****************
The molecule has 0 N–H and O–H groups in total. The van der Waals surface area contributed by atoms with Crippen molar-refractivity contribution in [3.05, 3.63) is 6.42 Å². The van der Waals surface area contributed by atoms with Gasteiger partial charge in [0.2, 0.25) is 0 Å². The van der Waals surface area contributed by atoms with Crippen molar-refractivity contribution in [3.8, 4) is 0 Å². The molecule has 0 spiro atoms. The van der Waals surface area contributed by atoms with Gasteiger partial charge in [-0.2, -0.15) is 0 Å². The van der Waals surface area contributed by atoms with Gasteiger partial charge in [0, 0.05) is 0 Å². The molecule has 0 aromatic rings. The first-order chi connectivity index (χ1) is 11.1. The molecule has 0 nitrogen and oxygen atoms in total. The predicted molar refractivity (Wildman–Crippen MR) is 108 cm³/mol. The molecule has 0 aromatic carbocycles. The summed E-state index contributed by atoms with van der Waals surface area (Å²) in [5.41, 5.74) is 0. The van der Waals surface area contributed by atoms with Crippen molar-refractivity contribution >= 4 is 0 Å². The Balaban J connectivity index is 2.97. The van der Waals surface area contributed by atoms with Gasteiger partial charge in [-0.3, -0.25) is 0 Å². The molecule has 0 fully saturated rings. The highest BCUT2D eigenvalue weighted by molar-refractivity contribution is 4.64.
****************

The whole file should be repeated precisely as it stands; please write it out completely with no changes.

The molecule has 0 N–H and O–H groups in total. The van der Waals surface area contributed by atoms with Crippen molar-refractivity contribution in [3.05, 3.63) is 6.42 Å². The van der Waals surface area contributed by atoms with Gasteiger partial charge in [0.2, 0.25) is 0 Å². The van der Waals surface area contributed by atoms with Crippen molar-refractivity contribution in [3.8, 4) is 0 Å². The molecule has 0 spiro atoms. The van der Waals surface area contributed by atoms with Gasteiger partial charge in [-0.2, -0.15) is 0 Å². The van der Waals surface area contributed by atoms with Gasteiger partial charge in [0, 0.05) is 0 Å². The molecule has 0 aromatic rings. The first-order chi connectivity index (χ1) is 11.1. The molecule has 0 nitrogen and oxygen atoms in total. The predicted molar refractivity (Wildman–Crippen MR) is 108 cm³/mol. The molecule has 0 aromatic carbocycles. The summed E-state index contributed by atoms with van der Waals surface area (Å²) in [5.41, 5.74) is 0. The van der Waals surface area contributed by atoms with Crippen molar-refractivity contribution >= 4 is 0 Å². The Balaban J connectivity index is 2.97. The van der Waals surface area contributed by atoms with Gasteiger partial charge in [-0.3, -0.25) is 0 Å². The molecule has 0 fully saturated rings. The highest BCUT2D eigenvalue weighted by molar-refractivity contribution is 4.64.